OCA-EVC YOUTH OF THE YEAR AWARD 2015 Accepting Nomination


To download the flyer: 2015 OCA-EVC-CallforYouthAward


This prestigious OCA-EVC Youth of the Year Award is given annually to an Asian Pacific Islander American youth residing within the area of OCA-ECV District who has demonstrated his/her outstanding records of leadership, community services, citizenship and character in extracurricular activities, accomplishments in academic, sport, art or other talents.

Eligibility to Enter Competition

1. All Asian Pacific Islander American youths between (including) the age of 16 and 18, reside in the Eastern Virginia Chapter.

2. The candidate shall be nominated, in writing, by an OCA-EVC member who is neither the parent nor legal guardian of the candidate.

3. The candidate shall be enrolled in high school, has earned a cumulative Grade Point Average (GPA) of 3.0 (4.0 scale) or higher in the latest report card.

Nomination and Submission Process

1. The nominator shall submit the nomination letter addressed to “OCA Youth Award Committee”. The letter shall be in a sealed envelope, properly labeled, included in the complete package of application.

2. Do not send nomination letter (PS mail or email) individually to any OCA board member.

3. One OCA-EVC member can only nominate one candidate.

Package of Application

1. A copy of the candidate’s unofficial high school transcript.

2. An essay in typed letters, approximately 500 words. Refer to following page for essay topic.

3. A brief resume detailing the accomplishments of the candidate.

4. Two (2) confidential letters of recommendation each sealed by the respective referral in an envelope.

5. Item 1 to 4 above and the nomination letter shall be gathered in a single large envelope for submission. Candidate would be disqualified if the package is incomplete.

Deadline and Submission

1. Submission package shall be mailed to OCA-EVC, P.O. Box 65408, Virginia Beach, VA 23467, attention Shirley Chiang.

2. Package shall be post mark no later than Nov 13, 2014.

3. As an alternative to mailing, the application package can be hand delivered to Guo Xin (757-214-3792) before Nov 17. Submission by email will not be accepted.

Organization of Chinese Americans, Inc.
Eastern Virginia Chapter
P. O. Box 65408, Virginia Beach, VA 23467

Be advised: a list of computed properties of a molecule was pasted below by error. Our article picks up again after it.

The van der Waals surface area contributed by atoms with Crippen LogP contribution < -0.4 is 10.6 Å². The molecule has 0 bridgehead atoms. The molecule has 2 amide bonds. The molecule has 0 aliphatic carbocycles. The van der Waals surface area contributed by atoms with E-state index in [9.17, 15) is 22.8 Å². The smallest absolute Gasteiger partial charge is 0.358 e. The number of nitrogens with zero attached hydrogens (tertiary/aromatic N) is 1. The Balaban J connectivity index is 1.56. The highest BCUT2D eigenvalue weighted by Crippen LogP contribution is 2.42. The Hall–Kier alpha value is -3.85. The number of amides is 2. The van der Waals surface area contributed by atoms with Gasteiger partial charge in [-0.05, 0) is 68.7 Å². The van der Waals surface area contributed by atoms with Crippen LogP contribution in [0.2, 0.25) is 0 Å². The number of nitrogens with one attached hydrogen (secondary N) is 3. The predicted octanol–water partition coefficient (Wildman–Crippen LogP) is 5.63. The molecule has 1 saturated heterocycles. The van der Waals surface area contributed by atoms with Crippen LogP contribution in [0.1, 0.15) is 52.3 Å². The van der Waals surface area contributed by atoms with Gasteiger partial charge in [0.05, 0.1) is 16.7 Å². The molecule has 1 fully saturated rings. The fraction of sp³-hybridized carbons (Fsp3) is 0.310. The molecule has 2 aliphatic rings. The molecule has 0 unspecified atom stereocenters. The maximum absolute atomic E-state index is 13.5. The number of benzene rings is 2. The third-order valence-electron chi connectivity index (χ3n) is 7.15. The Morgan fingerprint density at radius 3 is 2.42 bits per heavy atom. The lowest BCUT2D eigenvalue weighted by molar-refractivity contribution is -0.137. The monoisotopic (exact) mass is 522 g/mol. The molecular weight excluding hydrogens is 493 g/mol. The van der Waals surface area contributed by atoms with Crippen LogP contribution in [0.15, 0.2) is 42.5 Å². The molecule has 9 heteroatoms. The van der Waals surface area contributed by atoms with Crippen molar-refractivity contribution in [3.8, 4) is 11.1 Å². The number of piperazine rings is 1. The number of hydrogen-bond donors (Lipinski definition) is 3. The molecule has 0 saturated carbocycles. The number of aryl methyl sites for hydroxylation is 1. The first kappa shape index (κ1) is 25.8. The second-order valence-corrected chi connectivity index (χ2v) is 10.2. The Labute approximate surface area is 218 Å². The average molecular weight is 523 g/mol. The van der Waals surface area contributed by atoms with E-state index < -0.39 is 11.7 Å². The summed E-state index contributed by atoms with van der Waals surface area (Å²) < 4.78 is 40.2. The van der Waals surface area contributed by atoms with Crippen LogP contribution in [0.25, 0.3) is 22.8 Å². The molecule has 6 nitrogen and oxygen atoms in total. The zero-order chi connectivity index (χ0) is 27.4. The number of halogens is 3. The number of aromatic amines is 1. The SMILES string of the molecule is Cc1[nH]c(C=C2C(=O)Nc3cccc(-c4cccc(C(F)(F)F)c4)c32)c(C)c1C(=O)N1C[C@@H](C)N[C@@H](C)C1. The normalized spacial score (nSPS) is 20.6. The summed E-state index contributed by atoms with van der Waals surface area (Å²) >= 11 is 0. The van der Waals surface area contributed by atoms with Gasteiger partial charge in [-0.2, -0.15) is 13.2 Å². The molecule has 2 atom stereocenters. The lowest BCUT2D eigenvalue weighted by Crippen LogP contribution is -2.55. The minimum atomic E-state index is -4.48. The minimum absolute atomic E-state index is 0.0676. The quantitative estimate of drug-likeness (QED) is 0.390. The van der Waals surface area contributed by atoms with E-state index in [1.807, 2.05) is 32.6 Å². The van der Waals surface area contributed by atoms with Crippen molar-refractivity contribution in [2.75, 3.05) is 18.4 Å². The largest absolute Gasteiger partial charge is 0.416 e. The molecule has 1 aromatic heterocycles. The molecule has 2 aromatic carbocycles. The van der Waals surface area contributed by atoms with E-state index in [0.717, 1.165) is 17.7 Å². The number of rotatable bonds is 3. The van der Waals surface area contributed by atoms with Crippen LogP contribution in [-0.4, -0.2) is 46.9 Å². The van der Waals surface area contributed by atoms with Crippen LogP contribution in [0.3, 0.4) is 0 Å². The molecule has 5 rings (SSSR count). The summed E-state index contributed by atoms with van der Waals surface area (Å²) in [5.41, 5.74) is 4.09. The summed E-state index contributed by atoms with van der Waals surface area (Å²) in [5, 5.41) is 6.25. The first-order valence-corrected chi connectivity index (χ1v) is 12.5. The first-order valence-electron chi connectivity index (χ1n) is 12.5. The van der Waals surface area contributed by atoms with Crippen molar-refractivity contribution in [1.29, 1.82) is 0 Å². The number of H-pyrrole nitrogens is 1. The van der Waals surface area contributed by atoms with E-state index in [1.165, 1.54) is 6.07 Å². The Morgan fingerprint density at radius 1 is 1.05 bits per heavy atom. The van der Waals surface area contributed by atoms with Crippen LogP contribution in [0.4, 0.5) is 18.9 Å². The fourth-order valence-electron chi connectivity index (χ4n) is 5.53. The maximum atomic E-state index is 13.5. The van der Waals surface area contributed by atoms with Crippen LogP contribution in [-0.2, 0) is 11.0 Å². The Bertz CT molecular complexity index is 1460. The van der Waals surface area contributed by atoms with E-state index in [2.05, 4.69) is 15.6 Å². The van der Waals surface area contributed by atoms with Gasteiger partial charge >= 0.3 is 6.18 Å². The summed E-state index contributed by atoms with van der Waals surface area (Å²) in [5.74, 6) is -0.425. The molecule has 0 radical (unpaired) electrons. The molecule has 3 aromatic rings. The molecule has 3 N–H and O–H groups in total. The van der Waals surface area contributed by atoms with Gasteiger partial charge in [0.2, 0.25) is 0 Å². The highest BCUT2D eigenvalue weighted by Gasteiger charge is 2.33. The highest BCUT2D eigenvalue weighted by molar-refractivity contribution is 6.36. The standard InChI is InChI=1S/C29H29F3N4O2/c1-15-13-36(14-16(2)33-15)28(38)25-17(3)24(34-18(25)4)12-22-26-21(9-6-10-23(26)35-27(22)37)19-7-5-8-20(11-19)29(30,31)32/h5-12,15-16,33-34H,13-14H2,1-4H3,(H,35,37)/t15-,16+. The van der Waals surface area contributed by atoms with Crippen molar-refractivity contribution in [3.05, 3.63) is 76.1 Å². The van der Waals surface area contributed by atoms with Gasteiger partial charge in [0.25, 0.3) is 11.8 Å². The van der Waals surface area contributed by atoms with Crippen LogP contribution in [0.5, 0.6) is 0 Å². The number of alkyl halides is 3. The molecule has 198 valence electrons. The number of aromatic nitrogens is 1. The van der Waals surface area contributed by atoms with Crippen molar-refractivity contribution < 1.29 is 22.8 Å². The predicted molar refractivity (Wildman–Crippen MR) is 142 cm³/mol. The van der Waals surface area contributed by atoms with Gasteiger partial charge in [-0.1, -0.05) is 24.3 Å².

Please read the article from the New York Post in the next four pages. There are three groups of characters in
this story.

1. The “golden girl”;
2. The girl’s father and mother;
3. The group of men who executed the killing.

Each group of these three played a role to the suffering and the ultimate crime. You are asked to choose one group of characters from the above three, and put your focus on it to discuss your thoughts on this human tragedy. You may decide the title of your essay.

Winner’s Prize:

Youth of the Year $300
Youth of Achievement $200
Outstanding Youth $100

The‘golden girl’ who hired hit men to kill her parents

July 28, 2015 | 12:39pm

On the outside, Jennifer Pan looked like the golden child.

By News.com.au

Jennifer Pan.

Photo: York Regional Police

The ‘golden girl’ who hired hit men to kill her parents | New York Post Page 1 of 9
http://nypost.com/2015/07/28/the-golden-girl-who-hired-hit-men-to-kill-her-parents/ 10/5/2015

Wearing the cloak of a perfect student from a Catholic school, and later the veil of a university graduate with a pharmacology degree, she made her parents, Bich Ha and Huei Hann Pan, very proud.

But what would later unfold would be a story of love, hate, lies and murder. Jennifer’s parents were hard-working laborers employed in auto-part manufacturing.

The former Vietnamese refugees were frugal so their two children could get a good start in life. They valued education and were strict parents to Jennifer and her younger brother, Felix.

But Jennifer was a light of brilliance in their world.

As a child, Jennifer was enrolled in piano lessons and figure skating. She’d hoped to compete at an Olympic level until she tore a ligament.